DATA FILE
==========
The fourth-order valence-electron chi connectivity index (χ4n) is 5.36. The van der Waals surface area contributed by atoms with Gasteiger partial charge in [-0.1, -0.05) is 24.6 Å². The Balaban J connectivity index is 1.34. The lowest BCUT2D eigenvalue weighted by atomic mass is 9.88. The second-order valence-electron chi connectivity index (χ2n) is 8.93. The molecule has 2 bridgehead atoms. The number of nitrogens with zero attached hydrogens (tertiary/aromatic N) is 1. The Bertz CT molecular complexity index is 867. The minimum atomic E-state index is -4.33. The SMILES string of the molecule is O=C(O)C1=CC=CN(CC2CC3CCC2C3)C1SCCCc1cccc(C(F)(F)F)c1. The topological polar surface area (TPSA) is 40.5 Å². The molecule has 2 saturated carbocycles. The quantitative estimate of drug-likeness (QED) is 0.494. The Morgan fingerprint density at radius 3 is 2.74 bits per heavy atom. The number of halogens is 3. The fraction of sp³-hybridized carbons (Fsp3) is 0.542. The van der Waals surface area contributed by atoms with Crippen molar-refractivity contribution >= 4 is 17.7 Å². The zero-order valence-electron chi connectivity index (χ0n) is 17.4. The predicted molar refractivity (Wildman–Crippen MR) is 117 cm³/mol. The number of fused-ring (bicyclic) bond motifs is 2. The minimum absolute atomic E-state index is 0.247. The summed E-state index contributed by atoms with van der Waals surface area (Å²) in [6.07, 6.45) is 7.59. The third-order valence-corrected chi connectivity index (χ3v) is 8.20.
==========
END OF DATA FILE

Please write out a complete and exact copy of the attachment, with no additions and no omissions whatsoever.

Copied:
The fourth-order valence-electron chi connectivity index (χ4n) is 5.36. The van der Waals surface area contributed by atoms with Gasteiger partial charge in [-0.1, -0.05) is 24.6 Å². The Balaban J connectivity index is 1.34. The lowest BCUT2D eigenvalue weighted by atomic mass is 9.88. The second-order valence-electron chi connectivity index (χ2n) is 8.93. The molecule has 2 bridgehead atoms. The number of nitrogens with zero attached hydrogens (tertiary/aromatic N) is 1. The Bertz CT molecular complexity index is 867. The minimum atomic E-state index is -4.33. The SMILES string of the molecule is O=C(O)C1=CC=CN(CC2CC3CCC2C3)C1SCCCc1cccc(C(F)(F)F)c1. The topological polar surface area (TPSA) is 40.5 Å². The molecule has 2 saturated carbocycles. The quantitative estimate of drug-likeness (QED) is 0.494. The Morgan fingerprint density at radius 3 is 2.74 bits per heavy atom. The number of halogens is 3. The fraction of sp³-hybridized carbons (Fsp3) is 0.542. The van der Waals surface area contributed by atoms with Crippen molar-refractivity contribution >= 4 is 17.7 Å². The zero-order valence-electron chi connectivity index (χ0n) is 17.4. The predicted molar refractivity (Wildman–Crippen MR) is 117 cm³/mol. The number of fused-ring (bicyclic) bond motifs is 2. The minimum absolute atomic E-state index is 0.247. The summed E-state index contributed by atoms with van der Waals surface area (Å²) in [6.07, 6.45) is 7.59. The third-order valence-corrected chi connectivity index (χ3v) is 8.20.